5. Buy used if you can. This may seem tacky to some, but really, you can get some amazing used stuff that in some cases are as good as or better than new items. Focus on vintage stuff, like out-of-print books or an antique knick knack. In any case, it's worth a look.

      6. Just buy for kids. Christmas gifts are really the most fun for kids. While adults love getting gifts, of course, it's not as important to them. Instead, just buy gifts for the kids on your list. The adults will get over it, or better yet, be happy they don't have to find room for the stuff they probably never wanted in the first place.

      7. Volunteer. Volunteering your time to help a charity costs you nothing but time, but it is completely satisfying. It also helps remind you what Christmas is really about — the spirit of giving, not the spirit of buying. With this reminder, you can give people the kind of gifts that really matter: love and kindness, not consumer goods.

      8. Wrap with magazines or newspapers. Save money on expensive Christmas gift wrapping, and use old magazines or newspapers to wrap your presents. It's free (you already have the magazines), it's recycling, and it looks cool.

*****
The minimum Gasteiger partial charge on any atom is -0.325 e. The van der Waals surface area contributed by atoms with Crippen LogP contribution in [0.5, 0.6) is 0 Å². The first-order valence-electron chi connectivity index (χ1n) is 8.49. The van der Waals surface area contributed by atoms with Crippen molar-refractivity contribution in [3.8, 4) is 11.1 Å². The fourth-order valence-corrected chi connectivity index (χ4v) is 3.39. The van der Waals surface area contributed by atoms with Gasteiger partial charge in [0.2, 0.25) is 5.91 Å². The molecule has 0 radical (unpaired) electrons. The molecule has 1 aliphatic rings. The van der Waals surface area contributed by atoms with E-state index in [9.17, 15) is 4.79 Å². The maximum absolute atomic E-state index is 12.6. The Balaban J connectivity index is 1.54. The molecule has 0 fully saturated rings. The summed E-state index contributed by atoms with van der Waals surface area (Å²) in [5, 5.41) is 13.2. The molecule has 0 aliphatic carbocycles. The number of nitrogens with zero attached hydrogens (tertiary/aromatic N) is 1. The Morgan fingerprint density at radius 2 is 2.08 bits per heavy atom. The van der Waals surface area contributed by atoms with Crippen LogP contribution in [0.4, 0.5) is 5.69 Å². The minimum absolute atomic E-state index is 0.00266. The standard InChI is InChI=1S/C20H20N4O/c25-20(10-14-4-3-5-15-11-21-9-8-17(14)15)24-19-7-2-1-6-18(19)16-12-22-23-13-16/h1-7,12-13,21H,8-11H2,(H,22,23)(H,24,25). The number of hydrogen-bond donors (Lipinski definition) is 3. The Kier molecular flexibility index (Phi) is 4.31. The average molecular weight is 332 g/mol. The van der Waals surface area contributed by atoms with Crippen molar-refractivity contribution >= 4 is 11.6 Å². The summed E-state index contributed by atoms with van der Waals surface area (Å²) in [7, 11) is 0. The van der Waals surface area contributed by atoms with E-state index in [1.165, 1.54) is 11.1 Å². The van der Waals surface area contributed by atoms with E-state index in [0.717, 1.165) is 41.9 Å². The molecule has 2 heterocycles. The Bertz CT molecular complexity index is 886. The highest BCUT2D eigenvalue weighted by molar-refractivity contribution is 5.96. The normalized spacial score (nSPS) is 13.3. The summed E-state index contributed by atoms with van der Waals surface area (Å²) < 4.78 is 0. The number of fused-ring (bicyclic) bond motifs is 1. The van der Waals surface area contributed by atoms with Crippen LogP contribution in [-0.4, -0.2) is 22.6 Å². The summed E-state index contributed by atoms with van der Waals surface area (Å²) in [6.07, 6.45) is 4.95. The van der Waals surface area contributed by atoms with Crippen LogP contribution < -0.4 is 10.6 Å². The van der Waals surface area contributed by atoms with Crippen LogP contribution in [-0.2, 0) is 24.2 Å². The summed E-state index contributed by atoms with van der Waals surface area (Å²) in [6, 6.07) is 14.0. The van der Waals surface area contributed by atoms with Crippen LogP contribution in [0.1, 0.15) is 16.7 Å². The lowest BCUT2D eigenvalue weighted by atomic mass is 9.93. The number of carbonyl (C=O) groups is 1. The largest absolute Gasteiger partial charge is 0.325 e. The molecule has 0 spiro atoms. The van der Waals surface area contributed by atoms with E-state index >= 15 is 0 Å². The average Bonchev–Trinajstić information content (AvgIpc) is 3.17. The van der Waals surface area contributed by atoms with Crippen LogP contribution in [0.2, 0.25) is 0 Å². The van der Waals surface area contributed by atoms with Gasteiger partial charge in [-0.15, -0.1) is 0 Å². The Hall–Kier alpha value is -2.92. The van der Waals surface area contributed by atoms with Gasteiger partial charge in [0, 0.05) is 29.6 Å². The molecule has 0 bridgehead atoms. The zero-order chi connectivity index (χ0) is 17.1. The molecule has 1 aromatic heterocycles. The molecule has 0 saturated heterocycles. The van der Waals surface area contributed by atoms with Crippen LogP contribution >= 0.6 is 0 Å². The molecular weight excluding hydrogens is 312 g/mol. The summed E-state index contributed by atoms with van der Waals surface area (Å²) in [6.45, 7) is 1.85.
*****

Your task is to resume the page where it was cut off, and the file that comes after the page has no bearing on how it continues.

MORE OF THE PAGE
9. Give home-made coupons. This is one of my favorite gifts, because it costs nothing but it shows you care. You can give people coupons promising that you'll wash their car, babysit, give them a massage, clean their rain gutters, or whatever you can do that they would like.

      10. Freebies. It doesn't get any cheaper than free. Be sure to check The Bargainist for totally free items and free after rebate items. If you have a lot of people in your life to buy for, you may be able to stock up on a bunch of the same item without spending a dime.

    • experience days profile image

      Sarah Firmin 

      8 years ago from England, UK

      These are really nice gifts - nice and cheap, but really personal. The layred ingredients are great for kids too - not as thrilling as a PS3 but fun to do and you get cookies at the end of it :-)

    • modern housewife profile image


      8 years ago from Indiana

      Love your article. I give canned gifts away at Christmas, but am wanting to get into "gifts in a jar" like cookie or brownie mix. I have a hub page on the history of canning. I am going to add a link to your hub!